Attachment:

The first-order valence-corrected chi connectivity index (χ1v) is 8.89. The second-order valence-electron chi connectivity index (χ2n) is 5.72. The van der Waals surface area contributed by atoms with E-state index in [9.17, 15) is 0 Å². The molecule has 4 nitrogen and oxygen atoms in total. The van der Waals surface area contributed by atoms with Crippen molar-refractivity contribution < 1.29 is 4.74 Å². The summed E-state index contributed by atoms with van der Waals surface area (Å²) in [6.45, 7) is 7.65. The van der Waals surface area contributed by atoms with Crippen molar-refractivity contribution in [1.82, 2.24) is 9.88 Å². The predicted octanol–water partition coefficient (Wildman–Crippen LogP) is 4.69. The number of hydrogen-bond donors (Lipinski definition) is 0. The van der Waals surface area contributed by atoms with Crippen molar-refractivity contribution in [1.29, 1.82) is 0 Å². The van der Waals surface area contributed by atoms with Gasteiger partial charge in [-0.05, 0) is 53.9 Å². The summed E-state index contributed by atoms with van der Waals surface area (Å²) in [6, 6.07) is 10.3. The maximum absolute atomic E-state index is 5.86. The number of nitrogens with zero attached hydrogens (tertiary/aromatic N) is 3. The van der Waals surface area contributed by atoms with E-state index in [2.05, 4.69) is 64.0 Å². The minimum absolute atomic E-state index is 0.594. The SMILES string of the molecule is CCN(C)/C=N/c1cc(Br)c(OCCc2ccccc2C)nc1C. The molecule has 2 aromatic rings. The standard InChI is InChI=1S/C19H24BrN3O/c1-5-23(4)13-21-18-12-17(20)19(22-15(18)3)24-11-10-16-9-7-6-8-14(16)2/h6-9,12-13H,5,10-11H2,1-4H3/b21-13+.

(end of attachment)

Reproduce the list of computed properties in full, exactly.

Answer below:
The first-order valence-corrected chi connectivity index (χ1v) is 8.89. The second-order valence-electron chi connectivity index (χ2n) is 5.72. The van der Waals surface area contributed by atoms with E-state index in [9.17, 15) is 0 Å². The molecule has 4 nitrogen and oxygen atoms in total. The van der Waals surface area contributed by atoms with Crippen molar-refractivity contribution < 1.29 is 4.74 Å². The summed E-state index contributed by atoms with van der Waals surface area (Å²) in [6.45, 7) is 7.65. The van der Waals surface area contributed by atoms with Crippen molar-refractivity contribution in [1.82, 2.24) is 9.88 Å². The predicted octanol–water partition coefficient (Wildman–Crippen LogP) is 4.69. The number of hydrogen-bond donors (Lipinski definition) is 0. The van der Waals surface area contributed by atoms with Crippen molar-refractivity contribution in [1.29, 1.82) is 0 Å². The van der Waals surface area contributed by atoms with Gasteiger partial charge in [-0.05, 0) is 53.9 Å². The summed E-state index contributed by atoms with van der Waals surface area (Å²) in [6, 6.07) is 10.3. The maximum absolute atomic E-state index is 5.86. The number of nitrogens with zero attached hydrogens (tertiary/aromatic N) is 3. The van der Waals surface area contributed by atoms with E-state index in [2.05, 4.69) is 64.0 Å². The minimum absolute atomic E-state index is 0.594. The SMILES string of the molecule is CCN(C)/C=N/c1cc(Br)c(OCCc2ccccc2C)nc1C. The molecule has 2 aromatic rings. The standard InChI is InChI=1S/C19H24BrN3O/c1-5-23(4)13-21-18-12-17(20)19(22-15(18)3)24-11-10-16-9-7-6-8-14(16)2/h6-9,12-13H,5,10-11H2,1-4H3/b21-13+.